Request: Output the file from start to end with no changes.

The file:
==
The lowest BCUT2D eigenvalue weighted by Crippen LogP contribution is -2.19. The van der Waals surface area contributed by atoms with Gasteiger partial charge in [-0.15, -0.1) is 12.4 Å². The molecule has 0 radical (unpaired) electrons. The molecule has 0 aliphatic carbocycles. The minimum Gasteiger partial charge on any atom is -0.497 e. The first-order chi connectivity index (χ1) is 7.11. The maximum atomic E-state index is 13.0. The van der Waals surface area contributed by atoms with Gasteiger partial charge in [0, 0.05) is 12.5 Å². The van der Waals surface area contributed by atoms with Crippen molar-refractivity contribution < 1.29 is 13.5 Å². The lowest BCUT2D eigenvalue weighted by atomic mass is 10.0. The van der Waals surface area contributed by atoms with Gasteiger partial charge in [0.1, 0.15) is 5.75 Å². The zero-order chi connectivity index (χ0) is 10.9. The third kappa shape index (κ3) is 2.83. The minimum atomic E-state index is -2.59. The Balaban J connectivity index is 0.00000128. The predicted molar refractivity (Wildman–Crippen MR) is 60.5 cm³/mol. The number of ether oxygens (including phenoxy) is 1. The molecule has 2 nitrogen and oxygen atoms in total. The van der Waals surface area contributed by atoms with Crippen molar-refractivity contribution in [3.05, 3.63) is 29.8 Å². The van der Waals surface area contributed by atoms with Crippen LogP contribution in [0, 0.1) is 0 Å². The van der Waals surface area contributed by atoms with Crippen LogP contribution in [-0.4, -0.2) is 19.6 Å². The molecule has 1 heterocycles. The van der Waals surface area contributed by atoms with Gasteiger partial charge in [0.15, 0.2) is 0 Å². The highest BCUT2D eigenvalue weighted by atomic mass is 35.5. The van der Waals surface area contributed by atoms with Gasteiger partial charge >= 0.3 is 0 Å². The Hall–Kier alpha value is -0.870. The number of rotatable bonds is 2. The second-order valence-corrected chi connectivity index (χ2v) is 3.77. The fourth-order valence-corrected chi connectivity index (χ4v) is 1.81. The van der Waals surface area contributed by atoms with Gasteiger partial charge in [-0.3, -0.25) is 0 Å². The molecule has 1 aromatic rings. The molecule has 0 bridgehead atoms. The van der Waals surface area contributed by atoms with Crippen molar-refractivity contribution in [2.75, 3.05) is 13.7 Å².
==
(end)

The lowest BCUT2D eigenvalue weighted by Crippen LogP contribution is -2.19. The van der Waals surface area contributed by atoms with Gasteiger partial charge in [-0.15, -0.1) is 12.4 Å². The molecule has 0 radical (unpaired) electrons. The molecule has 0 aliphatic carbocycles. The minimum Gasteiger partial charge on any atom is -0.497 e. The first-order chi connectivity index (χ1) is 7.11. The maximum atomic E-state index is 13.0. The van der Waals surface area contributed by atoms with Gasteiger partial charge in [0, 0.05) is 12.5 Å². The van der Waals surface area contributed by atoms with Crippen molar-refractivity contribution < 1.29 is 13.5 Å². The lowest BCUT2D eigenvalue weighted by atomic mass is 10.0. The van der Waals surface area contributed by atoms with Gasteiger partial charge in [0.1, 0.15) is 5.75 Å². The zero-order chi connectivity index (χ0) is 10.9. The third kappa shape index (κ3) is 2.83. The minimum atomic E-state index is -2.59. The Balaban J connectivity index is 0.00000128. The predicted molar refractivity (Wildman–Crippen MR) is 60.5 cm³/mol. The number of ether oxygens (including phenoxy) is 1. The molecule has 2 nitrogen and oxygen atoms in total. The van der Waals surface area contributed by atoms with Crippen molar-refractivity contribution in [3.05, 3.63) is 29.8 Å². The van der Waals surface area contributed by atoms with Crippen LogP contribution in [0, 0.1) is 0 Å². The van der Waals surface area contributed by atoms with Crippen LogP contribution in [-0.4, -0.2) is 19.6 Å². The molecule has 1 heterocycles. The van der Waals surface area contributed by atoms with Gasteiger partial charge in [0.15, 0.2) is 0 Å². The highest BCUT2D eigenvalue weighted by atomic mass is 35.5. The van der Waals surface area contributed by atoms with Gasteiger partial charge >= 0.3 is 0 Å². The Hall–Kier alpha value is -0.870. The number of rotatable bonds is 2. The second-order valence-corrected chi connectivity index (χ2v) is 3.77. The fourth-order valence-corrected chi connectivity index (χ4v) is 1.81. The van der Waals surface area contributed by atoms with Gasteiger partial charge in [-0.3, -0.25) is 0 Å². The molecule has 1 aromatic rings. The molecule has 0 bridgehead atoms. The van der Waals surface area contributed by atoms with Crippen molar-refractivity contribution in [2.75, 3.05) is 13.7 Å².